George Weigel, reflecting on the legacy of outgoing USCCB president Francis Cardinal George, puts forth a thought-provoking suggestion for one way to fight the battle against cultural relativism. Also, Archbishop Dolan is a cutie patootie.
The big news in American Catholicism these days is the election of New York’s Archbishop Timothy Dolan to the presidency of the United States Council of Catholic Bishops. Since the vice president of the USCCB is the perennial heir apparent to the presidency, Dolan’s selection is nearly unprecedented; he interpreted his victory over Tucson’s Gerald Kicanas as a sign that “the bishops are tired of short and skinny presidents.”
Dolan will replace Francis Cardinal George of Chicago, whose three-year term ended Tuesday. Perhaps the most interesting reflection on George’s legacy is this piece by George Weigel at First Things. Weigel applauds George for his frequent reminders to the American Church of the dangers of a creeping (sometimes galloping) secularism “that is, in its way, as great a threat to the integrity of Christian faith as the lethal totalitarianisms of the mid-20th century.” As relativism cuts an ever wider and deeper swath through the harvest of American culture, Weigel says, there is great danger of “the use of law and other forms of coercive state power to impose certain concepts of the plasticity of human nature on a range of issues including the protection due to human life and the nature of marriage.”
As the need for strong countercultural influences grows more acute in the face of such threats, Weigel suggests a partial solution specific to American Catholicism: the re-reform of the liturgical calendar. But while the specific observances he mentions might only make sense to those familiar with the Catholic rhythm of fasts, feasts and memorials, Christians of all confessions who agree with Weigel about the problem might gain great insight from considering his broader point about the power of a transcendent approach to time:
If the time we spend worshipping God through Christ in the power of the Spirit is, in truth, an experience of enriched time (because it anticipates the time-beyond-time), then we should not look for ways to cut temporal corners by shifting to Sunday long-established feasts whose celebration during the week once gave a unique rhythm to Catholic life.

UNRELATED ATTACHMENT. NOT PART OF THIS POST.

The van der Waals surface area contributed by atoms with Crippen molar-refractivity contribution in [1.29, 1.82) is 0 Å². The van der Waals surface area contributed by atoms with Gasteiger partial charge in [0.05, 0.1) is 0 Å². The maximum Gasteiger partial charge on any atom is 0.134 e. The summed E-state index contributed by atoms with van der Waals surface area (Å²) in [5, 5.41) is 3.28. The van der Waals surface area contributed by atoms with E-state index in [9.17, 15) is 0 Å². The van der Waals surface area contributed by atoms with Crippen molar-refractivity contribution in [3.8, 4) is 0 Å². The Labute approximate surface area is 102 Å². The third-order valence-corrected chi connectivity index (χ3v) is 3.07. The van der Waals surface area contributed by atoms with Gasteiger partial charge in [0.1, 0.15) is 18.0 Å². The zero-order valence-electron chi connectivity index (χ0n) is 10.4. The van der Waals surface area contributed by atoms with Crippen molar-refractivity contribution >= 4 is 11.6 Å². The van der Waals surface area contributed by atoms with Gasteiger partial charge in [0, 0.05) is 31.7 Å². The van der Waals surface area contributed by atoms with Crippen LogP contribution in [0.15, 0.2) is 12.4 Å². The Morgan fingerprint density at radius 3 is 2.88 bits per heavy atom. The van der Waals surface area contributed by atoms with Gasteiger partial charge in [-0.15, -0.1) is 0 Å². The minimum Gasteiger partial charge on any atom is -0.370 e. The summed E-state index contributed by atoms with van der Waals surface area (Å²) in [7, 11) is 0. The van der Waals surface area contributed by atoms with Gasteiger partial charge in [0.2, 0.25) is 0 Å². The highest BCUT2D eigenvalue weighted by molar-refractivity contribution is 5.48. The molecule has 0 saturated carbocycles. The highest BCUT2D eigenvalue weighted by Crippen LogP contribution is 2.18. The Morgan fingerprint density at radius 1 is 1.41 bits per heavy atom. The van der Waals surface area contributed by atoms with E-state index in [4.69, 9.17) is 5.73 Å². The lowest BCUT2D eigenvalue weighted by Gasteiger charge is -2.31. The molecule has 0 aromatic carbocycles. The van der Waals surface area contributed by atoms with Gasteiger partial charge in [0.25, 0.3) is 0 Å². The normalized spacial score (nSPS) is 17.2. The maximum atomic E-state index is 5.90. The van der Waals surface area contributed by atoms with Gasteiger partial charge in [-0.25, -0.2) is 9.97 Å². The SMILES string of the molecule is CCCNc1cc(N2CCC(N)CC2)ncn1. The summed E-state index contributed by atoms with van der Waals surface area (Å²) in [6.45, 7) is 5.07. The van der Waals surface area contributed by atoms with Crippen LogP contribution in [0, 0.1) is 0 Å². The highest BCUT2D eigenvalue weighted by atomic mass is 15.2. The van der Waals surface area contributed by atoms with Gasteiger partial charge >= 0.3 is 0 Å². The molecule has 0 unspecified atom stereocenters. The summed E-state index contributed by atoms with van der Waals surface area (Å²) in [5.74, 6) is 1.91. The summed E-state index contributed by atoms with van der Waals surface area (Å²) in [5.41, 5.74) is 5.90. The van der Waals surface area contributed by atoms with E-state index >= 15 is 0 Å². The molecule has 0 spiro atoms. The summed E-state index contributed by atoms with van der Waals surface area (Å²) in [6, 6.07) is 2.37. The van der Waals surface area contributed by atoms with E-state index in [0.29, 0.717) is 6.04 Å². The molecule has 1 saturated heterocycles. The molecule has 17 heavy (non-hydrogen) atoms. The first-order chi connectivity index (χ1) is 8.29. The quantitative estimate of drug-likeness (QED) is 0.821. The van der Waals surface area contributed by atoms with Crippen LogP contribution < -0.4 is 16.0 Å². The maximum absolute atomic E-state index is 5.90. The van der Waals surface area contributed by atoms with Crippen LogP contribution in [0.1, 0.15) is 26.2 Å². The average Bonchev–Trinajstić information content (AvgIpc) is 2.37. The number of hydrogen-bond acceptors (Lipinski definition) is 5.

In other words: the idea that feasts of the Church—which are nothing less than contact points with eternity—must be “bent…to the imperial demands of that modern cultural artifact, the weekend,” is an implicit surrendering of control over the time of the faithful to the dictates of secular society. And the ordering of our time reflects our priorities. An American faithful that desires to take a firm stand against the “dictatorship of relativism” will have a hard time doing so, I think, if it has ceded the very rhythm of its life to the harmful cultural influences it seeks to redeem.
The danger is not difficult to see; the suggested remedy is, at the very least, occasion for thoughtful reflection. And since I’m coming at Weigel’s proposition from a Catholic perspective, the most interesting question for me is: how might this work out, practically speaking, in non-liturgical or “low church” Protestant traditions? Is a Catholic/high church Protestant understanding of the liturgical year an essential precondition for understanding Weigel’s argument? Weigh in.
Miriel Thomas Reneau is a member of the Humane Pursuits editorial board. She has served as an ISI Honors Fellow, a John Jay Fellow, and an American Enterprise Institute policy analyst in constitutional studies. She endures many a sleepless night, though reports differ on whether this is due to her concern over federal courts’ equity jurisdiction or her addiction to caramel lattes. In her daytime hours, she can be found defending St. Augustine against Calvinist co-optation and T. S. Eliot against everyone.